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Loscil, "Equivalents"

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cover imageI cannot think of many other artists in the ambient/experimental milieu who are as unwaveringly reliable as Scott Morgan, although his last major release (Monument Builders) admittedly threw some unexpected new elements into the mix.  With Equivalents, however, he returns to his comfort zone for yet another lovely suite of lush and elegantly blurred ambient soundscapes.  Morgan’s inspiration this time around was Alfred Stieglitz's iconic series of cloud photographs, which could not possibly be less surprising or more apt: the Loscil aesthetic has long been the musical equivalent of a sky full of slow-moving, abstract cloud shapes and Equivalents is an archetypal example of that.  Nevertheless, the Loscil aesthetic still continues to evolve in subtle ways, as Morgan eases up a bit on his characteristic melancholy, resulting in one of his warmest and most quietly lovely releases to date.  It is possible that Morgan may have learned a thing or two about balancing light and dark from Stieglitz's striking photos, but the real beauty of this album lies in how he masterfully and seamlessly dissolves chords and melodies into gorgeously dreamlike and gently churning abstraction.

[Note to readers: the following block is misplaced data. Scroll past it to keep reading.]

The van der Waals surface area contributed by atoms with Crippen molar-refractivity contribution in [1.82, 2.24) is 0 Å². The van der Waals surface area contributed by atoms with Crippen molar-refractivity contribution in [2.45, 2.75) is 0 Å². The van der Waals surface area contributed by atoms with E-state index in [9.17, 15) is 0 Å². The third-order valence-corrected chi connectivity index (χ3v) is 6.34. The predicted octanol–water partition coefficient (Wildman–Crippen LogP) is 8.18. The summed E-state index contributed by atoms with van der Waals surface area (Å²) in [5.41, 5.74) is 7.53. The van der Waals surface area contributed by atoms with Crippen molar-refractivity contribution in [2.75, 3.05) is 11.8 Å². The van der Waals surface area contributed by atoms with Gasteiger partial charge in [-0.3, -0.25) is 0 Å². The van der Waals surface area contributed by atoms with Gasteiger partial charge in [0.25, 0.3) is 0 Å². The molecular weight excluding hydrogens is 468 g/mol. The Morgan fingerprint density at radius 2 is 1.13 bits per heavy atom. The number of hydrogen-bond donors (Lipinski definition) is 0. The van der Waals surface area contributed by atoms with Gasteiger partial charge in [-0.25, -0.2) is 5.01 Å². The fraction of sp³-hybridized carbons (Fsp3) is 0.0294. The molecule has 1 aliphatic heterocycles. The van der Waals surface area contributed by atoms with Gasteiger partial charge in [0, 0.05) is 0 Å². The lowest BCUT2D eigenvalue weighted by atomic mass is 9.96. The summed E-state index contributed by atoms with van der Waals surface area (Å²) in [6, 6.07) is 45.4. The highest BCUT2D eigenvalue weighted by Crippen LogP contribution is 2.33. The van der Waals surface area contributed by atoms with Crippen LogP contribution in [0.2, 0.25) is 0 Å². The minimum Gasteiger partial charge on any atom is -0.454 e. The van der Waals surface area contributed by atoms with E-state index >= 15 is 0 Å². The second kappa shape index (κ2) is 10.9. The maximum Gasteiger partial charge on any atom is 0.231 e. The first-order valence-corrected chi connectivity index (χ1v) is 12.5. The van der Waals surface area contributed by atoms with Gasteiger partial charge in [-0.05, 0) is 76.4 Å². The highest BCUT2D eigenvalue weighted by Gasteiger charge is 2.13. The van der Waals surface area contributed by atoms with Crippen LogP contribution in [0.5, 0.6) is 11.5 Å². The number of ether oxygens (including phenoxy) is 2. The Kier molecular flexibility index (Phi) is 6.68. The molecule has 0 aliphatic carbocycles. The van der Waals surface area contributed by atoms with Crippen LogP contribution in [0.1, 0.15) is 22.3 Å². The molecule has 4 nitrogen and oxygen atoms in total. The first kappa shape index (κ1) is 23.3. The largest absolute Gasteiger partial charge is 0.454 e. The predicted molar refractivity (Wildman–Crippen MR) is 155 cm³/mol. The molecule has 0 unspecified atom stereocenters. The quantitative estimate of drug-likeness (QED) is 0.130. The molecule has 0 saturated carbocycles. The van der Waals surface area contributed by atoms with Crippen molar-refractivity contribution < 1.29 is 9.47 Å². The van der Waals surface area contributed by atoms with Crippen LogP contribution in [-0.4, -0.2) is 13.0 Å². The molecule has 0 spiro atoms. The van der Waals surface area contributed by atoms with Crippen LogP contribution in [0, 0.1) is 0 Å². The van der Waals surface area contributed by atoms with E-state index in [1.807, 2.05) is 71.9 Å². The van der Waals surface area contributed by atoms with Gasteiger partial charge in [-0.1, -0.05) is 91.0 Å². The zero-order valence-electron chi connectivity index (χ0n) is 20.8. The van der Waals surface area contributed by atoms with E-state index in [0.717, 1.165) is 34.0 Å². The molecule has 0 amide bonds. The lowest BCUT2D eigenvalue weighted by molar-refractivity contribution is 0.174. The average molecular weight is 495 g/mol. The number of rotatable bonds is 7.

Kranky

Loscil is a project that I have always found dangerously easy to take for granted, as Scott Morgan has eternally been devoted to doing one specific thing extremely well and he has now released twelve full-length albums of his blurred and sublime drones.  Occasionally, he has tweaked the formula with collaborations or influences from dub-techno or minimalist classical music, but Loscil is exactly what I would play for someone if they asked me what "ambient" sounded like (or if they asked for a definitive example of the classic Kranky aesthetic).  Admittedly, Morgan has had some cool conceptual inspirations from time to time, yet his emphasis has always been more upon perfecting the form rather than stretching its boundaries.  In at least one way, Morgan is uniquely suited for that path, as his day job is that of sound designer for film and video games.  That aspect of his work has always held the strongest appeal for me, as Morgan is a master at transforming chords and melodies into something foggy and indistinct.  Admittedly, there are loads of other artists who are similarly keen on blurred and smeared sounds these days, but Morgan tends to be on an entirely different level in that regard and Equivalents is Morgan's culminating achievement: these compositions all feel like they are shrouded in a deep fog, but he brings a physicality to everything that makes me feel like I am immersed in the same fog myself.  Equivalents is not an album that seems like it is unfolding in the veiled distance–it is an enveloping and billowing cloudworld populated with obscured and enigmatic streaks of color and emotional depth.